"I barely remember anything. Why didn't you tell me before?"

  "On our way out, the building started collapsing, timber from the roof fell and we were hit. Not badly, you had a small cut on your forehead. We're not sure if that caused memory loss or if you repressed it. Either way, when you woke you remembered nothing at all."

  I knew that I had no memories before the age of four because of a fire, but I was led to believe it was a house fire, not a derelict building because of a cult.

  "And you never filled in the blanks?" It still didn't make sense. They'd had years to tell me the tr
uth, and yet they chose to fill my head with fake memories of a childhood I'd never had. Neither looked at me. "No, that's not all, is it? What're you still not telling me?"

  "We love you, Scarlett, never forget that," Mum said.

  My heart stuttered. "What are you not telling me?" I repeated.

  Dad closed his eyes and said, "Donald and Fiona are your biological parents." The air left my lungs in a rush. "And the sacrifice was you."


  "NO!" I SPRUNG to my feet, tears welling in my eyes. Everything I thought I knew was a lie. I wanted to rewind ten minutes because the lie was much better than the truth. "I... How could you...? Shit, I was..." I didn't know what I wanted to say. There were too many questions whizzing through my mind to pick one to concentrate on.

  They were going to kill me.

  "Please, Scarlett," Mum said, standing and holding her hands up. "We're sorry. It was never going to happen; we'd never have let them go through with it. We love you so much. It doesn't matter where you came from. You're our daughter."

  She took a step closer, and I backed up, the backs of my legs hitting the sofa. I held my hand up. Over the last few weeks, my head had hurt from trying to remember everything but that paled in comparison to how I felt now. I'd just had my whole world tipped upside down.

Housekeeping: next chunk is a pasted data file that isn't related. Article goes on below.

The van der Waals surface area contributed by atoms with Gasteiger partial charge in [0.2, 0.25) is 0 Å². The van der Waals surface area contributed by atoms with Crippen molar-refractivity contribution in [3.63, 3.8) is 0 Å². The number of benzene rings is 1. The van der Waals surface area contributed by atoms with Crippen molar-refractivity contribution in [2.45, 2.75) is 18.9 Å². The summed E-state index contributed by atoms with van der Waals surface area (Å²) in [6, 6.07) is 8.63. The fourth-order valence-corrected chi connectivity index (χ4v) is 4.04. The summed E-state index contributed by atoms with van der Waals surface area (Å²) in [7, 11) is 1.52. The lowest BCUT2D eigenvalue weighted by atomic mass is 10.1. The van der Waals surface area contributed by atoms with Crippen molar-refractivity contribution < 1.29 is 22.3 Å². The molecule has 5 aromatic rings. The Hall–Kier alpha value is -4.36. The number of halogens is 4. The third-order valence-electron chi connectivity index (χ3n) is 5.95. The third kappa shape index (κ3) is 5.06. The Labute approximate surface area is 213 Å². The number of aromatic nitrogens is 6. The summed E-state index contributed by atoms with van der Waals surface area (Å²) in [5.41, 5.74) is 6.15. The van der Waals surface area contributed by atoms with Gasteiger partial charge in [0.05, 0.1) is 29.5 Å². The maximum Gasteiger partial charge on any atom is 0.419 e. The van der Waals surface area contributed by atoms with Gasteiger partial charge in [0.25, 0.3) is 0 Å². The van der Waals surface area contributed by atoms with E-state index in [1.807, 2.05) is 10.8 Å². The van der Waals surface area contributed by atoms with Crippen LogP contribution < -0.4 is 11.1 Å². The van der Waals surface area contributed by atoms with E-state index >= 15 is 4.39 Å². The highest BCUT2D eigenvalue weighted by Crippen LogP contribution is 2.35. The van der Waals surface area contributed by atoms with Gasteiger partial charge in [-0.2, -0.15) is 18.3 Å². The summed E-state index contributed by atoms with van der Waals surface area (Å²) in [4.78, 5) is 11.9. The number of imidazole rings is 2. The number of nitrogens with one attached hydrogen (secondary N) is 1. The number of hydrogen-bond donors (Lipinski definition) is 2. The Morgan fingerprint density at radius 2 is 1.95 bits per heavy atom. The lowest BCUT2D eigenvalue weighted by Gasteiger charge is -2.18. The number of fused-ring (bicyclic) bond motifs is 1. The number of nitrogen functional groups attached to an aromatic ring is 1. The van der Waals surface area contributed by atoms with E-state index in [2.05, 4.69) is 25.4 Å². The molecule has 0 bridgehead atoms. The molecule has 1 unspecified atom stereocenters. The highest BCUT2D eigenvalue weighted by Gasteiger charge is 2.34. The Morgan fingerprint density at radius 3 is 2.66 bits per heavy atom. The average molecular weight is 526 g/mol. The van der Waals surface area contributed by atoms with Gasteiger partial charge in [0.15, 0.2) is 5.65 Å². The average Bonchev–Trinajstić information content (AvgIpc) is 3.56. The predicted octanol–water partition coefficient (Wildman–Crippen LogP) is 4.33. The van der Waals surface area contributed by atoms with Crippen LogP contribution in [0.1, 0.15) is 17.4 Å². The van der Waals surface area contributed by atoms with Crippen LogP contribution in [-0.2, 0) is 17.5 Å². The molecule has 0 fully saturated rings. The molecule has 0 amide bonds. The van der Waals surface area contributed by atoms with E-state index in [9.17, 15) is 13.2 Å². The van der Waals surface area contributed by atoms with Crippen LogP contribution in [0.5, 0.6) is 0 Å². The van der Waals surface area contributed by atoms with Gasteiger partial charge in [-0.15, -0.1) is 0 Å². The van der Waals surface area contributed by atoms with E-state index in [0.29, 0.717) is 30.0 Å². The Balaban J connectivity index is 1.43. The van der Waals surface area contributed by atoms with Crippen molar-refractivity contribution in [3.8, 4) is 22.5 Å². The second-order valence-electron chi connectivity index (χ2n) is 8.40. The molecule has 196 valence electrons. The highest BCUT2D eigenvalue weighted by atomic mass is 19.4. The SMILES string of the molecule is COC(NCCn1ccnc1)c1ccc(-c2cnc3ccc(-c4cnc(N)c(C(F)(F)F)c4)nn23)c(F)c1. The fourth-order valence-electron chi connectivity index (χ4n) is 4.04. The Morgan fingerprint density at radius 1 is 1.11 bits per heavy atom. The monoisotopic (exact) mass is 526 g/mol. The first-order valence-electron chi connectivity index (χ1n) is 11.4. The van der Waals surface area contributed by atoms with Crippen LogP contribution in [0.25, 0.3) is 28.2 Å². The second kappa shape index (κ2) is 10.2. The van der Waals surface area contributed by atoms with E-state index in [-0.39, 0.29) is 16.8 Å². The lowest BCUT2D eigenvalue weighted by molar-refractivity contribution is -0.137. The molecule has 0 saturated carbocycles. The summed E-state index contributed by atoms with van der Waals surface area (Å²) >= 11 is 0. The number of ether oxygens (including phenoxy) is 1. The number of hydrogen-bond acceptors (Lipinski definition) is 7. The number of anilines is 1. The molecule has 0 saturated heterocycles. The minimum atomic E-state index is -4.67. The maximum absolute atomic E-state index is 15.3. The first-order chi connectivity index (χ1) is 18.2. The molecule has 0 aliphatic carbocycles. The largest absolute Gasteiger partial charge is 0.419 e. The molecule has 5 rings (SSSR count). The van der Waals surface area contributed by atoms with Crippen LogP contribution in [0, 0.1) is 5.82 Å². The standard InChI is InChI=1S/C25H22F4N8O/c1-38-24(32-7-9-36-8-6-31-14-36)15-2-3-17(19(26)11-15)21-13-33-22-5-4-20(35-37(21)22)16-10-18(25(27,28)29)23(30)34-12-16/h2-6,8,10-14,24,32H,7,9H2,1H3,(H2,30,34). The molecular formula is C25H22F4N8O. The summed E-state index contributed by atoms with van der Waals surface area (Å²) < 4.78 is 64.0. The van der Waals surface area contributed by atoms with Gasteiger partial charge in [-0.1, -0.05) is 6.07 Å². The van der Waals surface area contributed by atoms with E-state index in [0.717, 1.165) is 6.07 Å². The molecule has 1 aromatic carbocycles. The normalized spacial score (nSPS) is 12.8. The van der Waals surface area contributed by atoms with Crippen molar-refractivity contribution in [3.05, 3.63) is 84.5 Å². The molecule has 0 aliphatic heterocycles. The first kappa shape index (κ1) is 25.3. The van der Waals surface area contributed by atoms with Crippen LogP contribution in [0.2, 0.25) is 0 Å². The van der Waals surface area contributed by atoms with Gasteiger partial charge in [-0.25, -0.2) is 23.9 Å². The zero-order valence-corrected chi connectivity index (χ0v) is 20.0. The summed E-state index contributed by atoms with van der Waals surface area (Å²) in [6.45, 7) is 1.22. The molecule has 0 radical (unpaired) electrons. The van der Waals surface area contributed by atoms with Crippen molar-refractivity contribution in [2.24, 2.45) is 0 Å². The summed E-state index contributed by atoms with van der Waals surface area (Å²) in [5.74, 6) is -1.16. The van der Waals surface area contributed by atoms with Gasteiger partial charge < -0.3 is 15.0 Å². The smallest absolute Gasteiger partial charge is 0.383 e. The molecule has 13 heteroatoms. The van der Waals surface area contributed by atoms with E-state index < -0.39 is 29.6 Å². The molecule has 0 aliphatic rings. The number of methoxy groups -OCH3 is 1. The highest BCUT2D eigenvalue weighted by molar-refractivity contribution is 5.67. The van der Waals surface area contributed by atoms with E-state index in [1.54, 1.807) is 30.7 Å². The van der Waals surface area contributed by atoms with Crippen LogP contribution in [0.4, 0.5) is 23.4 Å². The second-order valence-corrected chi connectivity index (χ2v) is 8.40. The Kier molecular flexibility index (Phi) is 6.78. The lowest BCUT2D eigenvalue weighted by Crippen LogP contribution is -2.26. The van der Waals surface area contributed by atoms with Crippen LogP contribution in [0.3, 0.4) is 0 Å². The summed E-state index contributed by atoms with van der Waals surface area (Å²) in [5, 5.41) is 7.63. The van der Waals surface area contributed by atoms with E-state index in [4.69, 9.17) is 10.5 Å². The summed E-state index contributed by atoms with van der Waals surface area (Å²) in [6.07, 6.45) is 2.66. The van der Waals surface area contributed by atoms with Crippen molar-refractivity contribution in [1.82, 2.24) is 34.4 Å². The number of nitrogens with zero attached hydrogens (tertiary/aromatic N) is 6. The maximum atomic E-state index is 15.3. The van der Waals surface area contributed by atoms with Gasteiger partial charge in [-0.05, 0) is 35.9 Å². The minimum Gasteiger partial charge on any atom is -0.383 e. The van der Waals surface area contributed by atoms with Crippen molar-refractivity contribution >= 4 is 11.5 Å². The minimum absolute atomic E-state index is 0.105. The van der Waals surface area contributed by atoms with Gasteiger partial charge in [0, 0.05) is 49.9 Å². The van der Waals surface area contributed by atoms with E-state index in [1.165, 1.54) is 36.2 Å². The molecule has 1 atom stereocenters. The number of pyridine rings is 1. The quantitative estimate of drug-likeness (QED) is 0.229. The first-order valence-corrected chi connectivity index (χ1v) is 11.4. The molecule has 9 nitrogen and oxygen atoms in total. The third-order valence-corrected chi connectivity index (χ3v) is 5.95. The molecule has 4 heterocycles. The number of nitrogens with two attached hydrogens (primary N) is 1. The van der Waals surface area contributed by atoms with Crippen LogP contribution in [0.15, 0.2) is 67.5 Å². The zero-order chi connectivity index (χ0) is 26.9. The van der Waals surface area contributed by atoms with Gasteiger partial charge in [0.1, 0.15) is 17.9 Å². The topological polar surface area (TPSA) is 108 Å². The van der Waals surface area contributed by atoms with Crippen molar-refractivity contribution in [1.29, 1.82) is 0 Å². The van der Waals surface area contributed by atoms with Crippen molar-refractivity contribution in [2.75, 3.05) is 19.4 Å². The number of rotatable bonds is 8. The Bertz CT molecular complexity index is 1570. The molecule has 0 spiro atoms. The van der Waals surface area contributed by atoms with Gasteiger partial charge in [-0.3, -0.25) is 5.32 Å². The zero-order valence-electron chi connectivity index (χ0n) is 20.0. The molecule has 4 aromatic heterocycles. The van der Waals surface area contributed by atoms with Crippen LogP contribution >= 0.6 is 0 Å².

"I need to leave," I said and rushed out of the room.

  My parents shouted my name, but Jeremy told them to let me go. Noah followed, and I was glad. I didn't want to be alone, but I didn't want to be around someone who had betrayed me.

  I collapsed on my bed in a daze. That couldn't be true. It was too... A cult. How could they have been in a cult? One that I was going to be killed in? Surely things like that didn't actually happen? But they wouldn't have made that up. It was far too much.

  "Are you okay?" Noah asked, laying down behind me and bundling me up in his arms.

  "No," I replied. "I'm not dreaming, right?" I muttered, staring at my wall as I tried to make sense of something that was so senseless.

  He shook his head against mine. He'd barely said a word. He was probably thinking of the best way to break up with me and get the hell out.

  "You're not dreaming. I wish you were."

  "It doesn't make sense."

  "No," he replied.

  "I think I would've believed them more if they told me we were vampires."

  "You can go out in the sunlight," he said, trying to lighten the atmosphere.

  "What am I going to do?"

  Shrugging, he replied. "I don't know. I can't get my head around what they said. What do you want to do?"

  "I've no idea. No, actually I do. I want to rewind time to before the car accident and leave my grandparents house later. I want for it not to be true. I want to go back to a time when everything was simple. I hate this, Noah," I said and started to sob. "I hate this and I just want to be normal."

  He held me tighter and let me cry. I completely lost it, sobbing until I could barely breathe. I was scared of what I'd been told, scared of what it meant now and scared that Noah would leave, and I wouldn't have any normality in my life.